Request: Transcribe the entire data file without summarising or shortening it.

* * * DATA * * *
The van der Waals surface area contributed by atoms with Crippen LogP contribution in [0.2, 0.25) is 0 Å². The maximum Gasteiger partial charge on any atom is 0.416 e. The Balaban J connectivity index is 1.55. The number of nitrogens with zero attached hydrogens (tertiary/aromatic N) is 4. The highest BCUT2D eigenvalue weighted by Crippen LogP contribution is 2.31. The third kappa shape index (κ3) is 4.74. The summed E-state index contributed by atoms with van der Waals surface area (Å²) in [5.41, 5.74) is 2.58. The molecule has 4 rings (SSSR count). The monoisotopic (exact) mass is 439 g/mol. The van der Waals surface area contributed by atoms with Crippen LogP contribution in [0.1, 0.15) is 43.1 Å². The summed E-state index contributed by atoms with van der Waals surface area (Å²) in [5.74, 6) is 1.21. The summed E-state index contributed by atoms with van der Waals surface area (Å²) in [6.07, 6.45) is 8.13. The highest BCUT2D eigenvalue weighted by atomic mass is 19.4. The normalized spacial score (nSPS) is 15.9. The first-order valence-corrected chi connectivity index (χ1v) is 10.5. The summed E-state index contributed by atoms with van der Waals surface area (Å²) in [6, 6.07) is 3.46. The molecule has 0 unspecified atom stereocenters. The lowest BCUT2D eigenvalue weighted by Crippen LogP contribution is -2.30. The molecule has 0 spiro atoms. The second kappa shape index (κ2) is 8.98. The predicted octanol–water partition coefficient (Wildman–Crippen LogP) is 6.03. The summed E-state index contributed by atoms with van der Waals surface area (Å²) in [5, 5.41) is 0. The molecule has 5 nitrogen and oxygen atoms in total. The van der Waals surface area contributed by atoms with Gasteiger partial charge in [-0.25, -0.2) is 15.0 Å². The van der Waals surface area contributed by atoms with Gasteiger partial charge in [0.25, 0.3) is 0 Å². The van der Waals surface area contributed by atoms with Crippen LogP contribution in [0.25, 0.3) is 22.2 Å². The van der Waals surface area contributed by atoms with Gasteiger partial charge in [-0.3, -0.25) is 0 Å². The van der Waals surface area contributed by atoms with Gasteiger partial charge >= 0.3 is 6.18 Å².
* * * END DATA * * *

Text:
The van der Waals surface area contributed by atoms with Crippen LogP contribution in [0.2, 0.25) is 0 Å². The maximum Gasteiger partial charge on any atom is 0.416 e. The Balaban J connectivity index is 1.55. The number of nitrogens with zero attached hydrogens (tertiary/aromatic N) is 4. The highest BCUT2D eigenvalue weighted by Crippen LogP contribution is 2.31. The third kappa shape index (κ3) is 4.74. The summed E-state index contributed by atoms with van der Waals surface area (Å²) in [5.41, 5.74) is 2.58. The molecule has 4 rings (SSSR count). The monoisotopic (exact) mass is 439 g/mol. The van der Waals surface area contributed by atoms with Crippen LogP contribution in [0.1, 0.15) is 43.1 Å². The summed E-state index contributed by atoms with van der Waals surface area (Å²) in [5.74, 6) is 1.21. The summed E-state index contributed by atoms with van der Waals surface area (Å²) in [6.07, 6.45) is 8.13. The highest BCUT2D eigenvalue weighted by atomic mass is 19.4. The normalized spacial score (nSPS) is 15.9. The first-order valence-corrected chi connectivity index (χ1v) is 10.5. The summed E-state index contributed by atoms with van der Waals surface area (Å²) in [6, 6.07) is 3.46. The molecule has 0 unspecified atom stereocenters. The lowest BCUT2D eigenvalue weighted by Crippen LogP contribution is -2.30. The molecule has 0 spiro atoms. The second kappa shape index (κ2) is 8.98. The predicted octanol–water partition coefficient (Wildman–Crippen LogP) is 6.03. The summed E-state index contributed by atoms with van der Waals surface area (Å²) in [5, 5.41) is 0. The molecule has 5 nitrogen and oxygen atoms in total. The van der Waals surface area contributed by atoms with Gasteiger partial charge in [-0.25, -0.2) is 15.0 Å². The van der Waals surface area contributed by atoms with Gasteiger partial charge in [0.25, 0.3) is 0 Å². The van der Waals surface area contributed by atoms with Crippen LogP contribution in [0.25, 0.3) is 22.2 Å². The van der Waals surface area contributed by atoms with Gasteiger partial charge in [-0.3, -0.25) is 0 Å². The van der Waals surface area contributed by atoms with Gasteiger partial charge >= 0.3 is 6.18 Å².